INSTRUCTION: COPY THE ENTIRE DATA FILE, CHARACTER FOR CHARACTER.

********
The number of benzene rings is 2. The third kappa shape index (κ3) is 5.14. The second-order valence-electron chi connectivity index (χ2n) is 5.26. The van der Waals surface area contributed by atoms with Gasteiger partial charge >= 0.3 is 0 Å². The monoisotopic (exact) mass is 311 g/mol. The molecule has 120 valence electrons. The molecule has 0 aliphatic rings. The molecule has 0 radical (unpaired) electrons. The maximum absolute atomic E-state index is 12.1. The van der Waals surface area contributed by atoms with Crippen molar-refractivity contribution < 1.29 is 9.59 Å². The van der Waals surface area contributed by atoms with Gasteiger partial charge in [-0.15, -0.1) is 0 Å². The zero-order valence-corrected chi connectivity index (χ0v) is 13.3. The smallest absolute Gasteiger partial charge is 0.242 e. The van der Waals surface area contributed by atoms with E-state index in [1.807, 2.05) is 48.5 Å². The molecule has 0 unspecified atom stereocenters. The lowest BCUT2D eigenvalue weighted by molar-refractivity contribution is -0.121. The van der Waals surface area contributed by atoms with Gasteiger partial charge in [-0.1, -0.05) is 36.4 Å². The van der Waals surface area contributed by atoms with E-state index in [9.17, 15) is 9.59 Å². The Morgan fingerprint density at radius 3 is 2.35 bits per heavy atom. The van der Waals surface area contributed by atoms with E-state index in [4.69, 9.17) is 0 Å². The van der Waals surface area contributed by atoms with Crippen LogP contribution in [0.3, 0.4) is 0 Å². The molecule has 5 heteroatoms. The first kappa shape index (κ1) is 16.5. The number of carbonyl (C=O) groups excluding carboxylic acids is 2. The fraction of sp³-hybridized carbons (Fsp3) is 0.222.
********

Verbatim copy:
The number of benzene rings is 2. The third kappa shape index (κ3) is 5.14. The second-order valence-electron chi connectivity index (χ2n) is 5.26. The van der Waals surface area contributed by atoms with Gasteiger partial charge >= 0.3 is 0 Å². The monoisotopic (exact) mass is 311 g/mol. The molecule has 120 valence electrons. The molecule has 0 aliphatic rings. The molecule has 0 radical (unpaired) electrons. The maximum absolute atomic E-state index is 12.1. The van der Waals surface area contributed by atoms with Crippen molar-refractivity contribution < 1.29 is 9.59 Å². The van der Waals surface area contributed by atoms with Gasteiger partial charge in [-0.15, -0.1) is 0 Å². The zero-order valence-corrected chi connectivity index (χ0v) is 13.3. The smallest absolute Gasteiger partial charge is 0.242 e. The van der Waals surface area contributed by atoms with E-state index in [1.807, 2.05) is 48.5 Å². The molecule has 0 unspecified atom stereocenters. The lowest BCUT2D eigenvalue weighted by molar-refractivity contribution is -0.121. The van der Waals surface area contributed by atoms with Gasteiger partial charge in [-0.1, -0.05) is 36.4 Å². The van der Waals surface area contributed by atoms with E-state index in [9.17, 15) is 9.59 Å². The Morgan fingerprint density at radius 3 is 2.35 bits per heavy atom. The van der Waals surface area contributed by atoms with E-state index in [4.69, 9.17) is 0 Å². The van der Waals surface area contributed by atoms with Crippen LogP contribution in [0.3, 0.4) is 0 Å². The molecule has 5 heteroatoms. The first kappa shape index (κ1) is 16.5. The number of carbonyl (C=O) groups excluding carboxylic acids is 2. The fraction of sp³-hybridized carbons (Fsp3) is 0.222.